Researcher examines how people perceive interruptions in conversation
We all know that unpleasant feeling when we're talking about something interesting and halfway through our sentence we're interup – "Wait, what's for dinner?" – pted.
But was that really an interruption? Whether or not one person interrupted another depends on whom you ask, according to new research from Stanford's Katherine Hilton, a doctoral candidate in linguistics.
"What people perceive as an interruption varies systematically across different speakers and speech acts," said Hilton, who is also a Geballe Dissertation Prize Fellow at the Stanford Humanities Center. "Listeners' own conversational styles influence whether they interpret simultaneous, overlapping talk as interruptive or cooperative. We all have different opinions about how a good conversation is supposed to go."
Using a set of carefully controlled scripted audio clips, Hilton surveyed 5,000 American English speakers to better understand what affects people's perceptions of interruptions. She had participants listen to audio clips and then answer questions about whether the speakers seemed to be friendly and engaged, listening to one another, or trying to interrupt.
Hilton found that American English speakers have different conversational styles. She identified two distinct groups: high and low intensity speakers. High intensity speakers are generally uncomfortable with moments of silence in conversation and consider talking at the same time a sign of engagement. Low intensity speakers find simultaneous chatter to be rude and prefer people speak one at a time in conversation.
Hilton also found a gender disparity among survey participants. Male listeners were more likely to view women who interrupted another speaker in the audio clips as ruder, less friendly and less intelligent than men who interrupted.
Conversational styles and gender bias
Previous research on interruptions has primarily focused on analyzing recordings of natural conversations. But their results could not be generalizable because every study defines an interruption differently, said Penny Eckert, a Stanford professor of linguistics.
"Katherine's experiment really pulls apart the whole notion of interruption," Eckert said.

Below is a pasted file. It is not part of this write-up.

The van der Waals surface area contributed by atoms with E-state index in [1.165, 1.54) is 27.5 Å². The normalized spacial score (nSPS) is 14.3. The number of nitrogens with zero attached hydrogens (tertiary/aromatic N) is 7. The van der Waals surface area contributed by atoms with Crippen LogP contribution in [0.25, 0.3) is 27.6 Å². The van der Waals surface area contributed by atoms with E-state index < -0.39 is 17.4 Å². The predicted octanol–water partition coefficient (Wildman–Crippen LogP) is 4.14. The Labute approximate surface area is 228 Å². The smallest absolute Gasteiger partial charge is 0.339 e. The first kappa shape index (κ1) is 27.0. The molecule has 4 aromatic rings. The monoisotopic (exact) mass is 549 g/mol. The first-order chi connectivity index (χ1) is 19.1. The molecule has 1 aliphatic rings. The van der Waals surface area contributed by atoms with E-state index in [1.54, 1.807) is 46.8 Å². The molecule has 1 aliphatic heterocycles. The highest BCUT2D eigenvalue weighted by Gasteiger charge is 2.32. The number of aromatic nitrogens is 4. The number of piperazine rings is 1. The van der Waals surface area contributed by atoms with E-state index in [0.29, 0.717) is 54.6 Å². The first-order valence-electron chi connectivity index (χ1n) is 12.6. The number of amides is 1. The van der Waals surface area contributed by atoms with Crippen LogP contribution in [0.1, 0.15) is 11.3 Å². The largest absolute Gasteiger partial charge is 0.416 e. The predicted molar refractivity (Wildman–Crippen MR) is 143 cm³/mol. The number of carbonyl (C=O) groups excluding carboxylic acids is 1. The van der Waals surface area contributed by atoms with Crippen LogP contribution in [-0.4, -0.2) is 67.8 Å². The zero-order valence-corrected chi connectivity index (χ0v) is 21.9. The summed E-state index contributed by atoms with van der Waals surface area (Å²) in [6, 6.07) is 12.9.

For example, when a woman asserts herself in a conversation with a man, is that speaking up or interrupting? While other studies have shown that women tend to be seen more negatively than men if they speak up or interrupt, no one has measured those perceptions quantitatively before, Eckert said.
"Gendered ways of talking and interpreting matter, and they have many consequences, including political ones," said Rob Podesva, an assistant professor of linguistics and Hilton's adviser. "Katherine's research shows that there are systematic gender disparities in how we interpret interruptions. Being aware of these disparities may be the first step in figuring out how to address them in the future."
The differences in conversational styles became evident when participants listened to audio clips in which two people spoke at the same time but were agreeing with each other and stayed on topic, Hilton said.
The high intensity group reported that conversations where people spoke simultaneously when expressing agreement were not interruptive but engaged and friendlier than the conversations with pauses in between speaking turns. In contrast, the low intensity group perceived any amount of simultaneous chitchat as a rude interruption, regardless of what the speakers were saying.
"However, these two categories represent extremes on a spectrum," Hilton said. "In other words, most people are likely to be somewhere in between the two conversational styles."
Hilton also found a significant gender bias among study participants when they listened to audio clips considered highly interruptive by almost all participants. In those clips, interrupters did not just talk at the same time as another speaker, but they also changed the subject or raised their voices.
Male listeners were more likely to view a female speaker who interrupted as ruder, less friendly and less intelligent than if the interrupter were male, although both male and female speakers were performing identical scripts in the audio clips, Hilton said.
However, female listeners did not show a significant bias in favor of female or male speakers.
"Finding this gender bias wasn't as surprising as the extent of it and the fact that it altered perceptions of a female speaker's intelligence, which we don't think of as related to interruptions," Hilton said.
Understanding human interaction
Hilton was curious about how conversations work well before she started studying linguistics. She described her family as incredibly talkative, so growing up, she got used to a high-intensity conversational style.
"During my family gatherings everyone would be talking all at once, and it could get pretty chaotic," Hilton said. "I had to figure out how to navigate that, and I was always interested in who gets to speak when. Who gets to tell their stories and opinions? And who doesn't? It fascinates me how people can manage all of this complexity without any explicit rules for conversation."
Hilton said she is excited to contribute research that helps shed light on the cognitive, social and cultural aspects of human interaction.
"People care about being interrupted, and those small interruptions can have a massive effect on overall communication down the line," Hilton said. "Breaking apart what an interruption means is essential if we want to understand how humans interact with each other."
Provided by Stanford University